The Responsibility of Audience

A while back I casually stumbled into a metaphor war over "rape." An individual had described what he considered an aggressively, eye-searingly ugly web page design (ironically for an essay entitled, "Design is Intent") as "visual rape."

You know what happens next.

Let's cut to the chase: does anyone really believe that his intent in that choice of metaphor was to simultaneously critique a reading-hostile color scheme and belittle the horror of violent sexual assault and the experience of victims? No? Then what are we talking about, really?

I know the argument: that casual use of the term diminishes its impact even within the assault context and contributes to the prevalent rape culture that disregards a woman's dignity, rights, consent and agency. That jocular use of the term erodes sympathy among police, medical and legal professionals and the public at large, feeding the broad perception that rape victims were "asking for it" or otherwise to blame for misleading their abusers.

I agree with those arguments re rape as violent sexual assault. What I don't agree with is that "violent sexual assault" is the sole interpretation and referent for "rape." In an ungendered critique of design objects, I have to contend that the alternate definition (3rd entry, dating to 14th century) of

an act or instance of robbing or despoiling or carrying away a person by force

should dominate.

Is the sexual crime more important? Infinitely. Should empathy for victims and for women in general, one in three of whom will be assaulted in some manner in their lifetimes, dominate? Absolutely. Is it a poor choice of metaphor? I say yes. But is it a willful denigration and deliberate play to offend? Fuck no.

Audience is responsibility, too. Deliberately choosing an unintended but more inflammatory interpretation of the utterances of another as the pretext for your outrage is cowardly. It is your refusal to grapple with the nuance and context of what was actually said, instead transposing it to an alternate context so that you can both dismiss the original and work yourself up about your own concern.

Language is complex, and English one of the more fascinatingly complex of them because of its aggressive borrowing and corruption of words from all over the place. "Rape" comes from the Latin rapere, meaning to snatch, grab or take away (by force). "Visual rape," then, would mean "to forcibly take away my eyes/sense of sight."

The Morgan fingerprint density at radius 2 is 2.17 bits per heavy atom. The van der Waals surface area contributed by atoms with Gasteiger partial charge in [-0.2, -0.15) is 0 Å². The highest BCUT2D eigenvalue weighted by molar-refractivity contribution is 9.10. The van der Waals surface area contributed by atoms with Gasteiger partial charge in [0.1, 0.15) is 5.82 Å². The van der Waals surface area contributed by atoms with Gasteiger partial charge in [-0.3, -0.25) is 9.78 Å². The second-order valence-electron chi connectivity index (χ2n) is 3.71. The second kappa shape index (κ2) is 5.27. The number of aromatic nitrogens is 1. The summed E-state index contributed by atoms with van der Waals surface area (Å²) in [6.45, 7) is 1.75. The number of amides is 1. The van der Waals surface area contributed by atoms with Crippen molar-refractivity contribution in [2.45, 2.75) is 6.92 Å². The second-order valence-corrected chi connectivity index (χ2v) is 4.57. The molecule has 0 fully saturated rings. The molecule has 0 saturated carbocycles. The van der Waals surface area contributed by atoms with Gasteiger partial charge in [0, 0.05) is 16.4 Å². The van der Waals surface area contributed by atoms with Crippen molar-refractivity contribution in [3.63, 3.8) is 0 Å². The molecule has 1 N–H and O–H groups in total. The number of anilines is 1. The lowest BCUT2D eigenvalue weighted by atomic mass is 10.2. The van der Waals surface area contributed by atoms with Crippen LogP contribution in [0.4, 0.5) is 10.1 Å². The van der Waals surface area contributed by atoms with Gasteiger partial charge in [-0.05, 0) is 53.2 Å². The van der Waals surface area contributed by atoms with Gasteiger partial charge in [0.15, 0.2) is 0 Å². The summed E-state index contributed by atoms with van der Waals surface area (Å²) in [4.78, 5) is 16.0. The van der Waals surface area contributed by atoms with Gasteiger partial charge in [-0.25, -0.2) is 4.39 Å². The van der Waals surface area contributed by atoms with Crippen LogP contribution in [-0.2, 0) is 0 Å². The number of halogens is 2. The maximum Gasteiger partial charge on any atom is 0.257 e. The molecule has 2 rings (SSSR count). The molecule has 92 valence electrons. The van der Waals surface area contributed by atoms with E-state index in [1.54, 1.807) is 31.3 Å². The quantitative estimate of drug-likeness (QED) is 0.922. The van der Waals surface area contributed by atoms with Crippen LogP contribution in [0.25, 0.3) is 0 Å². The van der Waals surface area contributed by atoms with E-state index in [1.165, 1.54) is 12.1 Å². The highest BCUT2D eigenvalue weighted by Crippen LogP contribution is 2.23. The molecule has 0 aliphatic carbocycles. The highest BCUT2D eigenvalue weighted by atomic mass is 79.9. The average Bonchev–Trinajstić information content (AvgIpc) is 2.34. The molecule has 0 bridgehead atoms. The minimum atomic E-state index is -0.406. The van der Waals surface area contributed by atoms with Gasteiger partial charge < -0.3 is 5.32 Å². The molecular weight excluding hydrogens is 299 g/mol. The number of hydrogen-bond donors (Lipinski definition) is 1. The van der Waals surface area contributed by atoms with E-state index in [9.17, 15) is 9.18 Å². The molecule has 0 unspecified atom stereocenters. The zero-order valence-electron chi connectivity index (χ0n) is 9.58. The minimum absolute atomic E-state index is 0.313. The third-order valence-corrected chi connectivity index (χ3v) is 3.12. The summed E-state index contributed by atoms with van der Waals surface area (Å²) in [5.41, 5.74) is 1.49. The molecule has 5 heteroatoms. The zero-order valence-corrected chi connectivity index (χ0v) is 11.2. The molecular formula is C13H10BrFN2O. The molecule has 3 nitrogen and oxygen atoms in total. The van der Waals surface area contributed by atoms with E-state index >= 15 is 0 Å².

We're getting hung up on words, rather than what the words mean, and I think that impoverishes us all. It deadens our ability to reason and insists that we react on the basis of simple triggers rather than rational response. We're capable of better than that.

What are the bounds of language? What words, if any, should be off-limits? I don't believe any words should be absolutely verboten because they're just words, and people can express vile ideas just as effectively using other, more permissible substitutes. But I also believe that every speaker has a responsibility to bear for their choice of words, and particularly for their precision and deftness in deploying and making clear the intent behind their use of weighted words.

Nevertheless, authorship is still primary responsibility

In this case the original speaker rebuffed his critics by arguing for context, and that within his intended context the word should not be interpreted as referencing sexual assault for rhetorical power. He is technically correct, but I find the subject matter too trifling to be one on which to squander such "interpretive capital." If one is to ask one's audience to extend the benefit of the doubt, then one has a responsibility not to treat that benefit carelessly. He did express regret for the effect of his remarks, though.

In the end, I argue for charity. I argue for a reluctance to assume the worst intent in others, and a willingness to consider their perspective, difficult as it is. Doing so not only increases the likelihood that your interlocutor will be receptive to whatever points you seek to make, but might lead you to learn something you didn't know, too.

I am SO done with this issue!